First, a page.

MIDDLETOWN, Ohio – Students bringing guns to school or making threats.
You hear it all the time now and it has everybody – parents, teachers, administrators – alarmed.
There were two more cases of students with weapons in the Tri-State Friday, and officials are trying to balance safety and security with good sound sense.
Sometimes parents and students might disagree about what's too much or too little.
At Middletown High School, two students were sent home after a school resource officer found two BB guns in a backpack.
"We did do a search and we recovered two BB guns. There were no BBs in them nor were there any BBs anywhere else," said principal Carmela Cotter.
The two students will go through the disciplinary process and could face suspension.
A parent who spoke to WCPO said the school did the right thing.
"We got a one call right after the incident … I was pretty impressed with how well they dealt with it," Teresa Dodrill said.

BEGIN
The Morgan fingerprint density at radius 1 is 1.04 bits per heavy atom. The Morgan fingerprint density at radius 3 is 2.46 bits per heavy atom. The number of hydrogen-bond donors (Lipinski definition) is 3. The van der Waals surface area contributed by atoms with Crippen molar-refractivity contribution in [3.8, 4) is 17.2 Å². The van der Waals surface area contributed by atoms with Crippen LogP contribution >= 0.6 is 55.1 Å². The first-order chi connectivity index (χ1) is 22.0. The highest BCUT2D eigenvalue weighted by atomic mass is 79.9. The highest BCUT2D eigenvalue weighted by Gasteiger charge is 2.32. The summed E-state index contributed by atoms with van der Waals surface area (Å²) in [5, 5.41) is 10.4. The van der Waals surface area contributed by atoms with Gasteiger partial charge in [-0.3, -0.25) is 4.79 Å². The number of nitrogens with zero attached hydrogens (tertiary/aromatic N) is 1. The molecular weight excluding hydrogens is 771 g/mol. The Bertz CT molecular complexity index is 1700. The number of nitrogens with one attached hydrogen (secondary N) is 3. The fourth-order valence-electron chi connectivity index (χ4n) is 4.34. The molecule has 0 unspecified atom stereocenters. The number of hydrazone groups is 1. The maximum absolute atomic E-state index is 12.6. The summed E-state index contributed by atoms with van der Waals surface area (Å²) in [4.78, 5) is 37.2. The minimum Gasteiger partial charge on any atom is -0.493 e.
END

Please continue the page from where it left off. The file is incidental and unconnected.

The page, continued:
There was another reported incident Friday with a Lockland student and the presence of a weapon outside St. Aloysius Orphanage. Police came and drove the student away.
How much is too much?
Concern has reached the point that a 14-year-old in Texas, Ahmed Mohamed, was taken away in handcuffs and arrested after showing his teacher his homemade clock. She thought it was bomb.
"That seems a little extreme. It seems they maybe jumped to the wrong conclusion," another Middletown parent said.
How much is too little?
Just this week, Cincinnati Medical Massage students complained they weren't protected enough after one of them reported a classmate to police. That classmate supposedly daydreamed about killing her entire class, saying she knew 21 ways to kill people.
That student was expelled but not taken into custody.
Like other parents, Dodrill says times are different.
"We didn't have these thoughts really, you know? We weren't really trying to get away with stuff," Dodrill said. "It's a different day. It's been a long time since I was a teenager but it's much different."
Cotter says Middletown's policy is simple.
"Things that are considered as weapons are weapons and it alarms people and it alarms parents and we want to make sure that everyone feels very safe," Cotter said.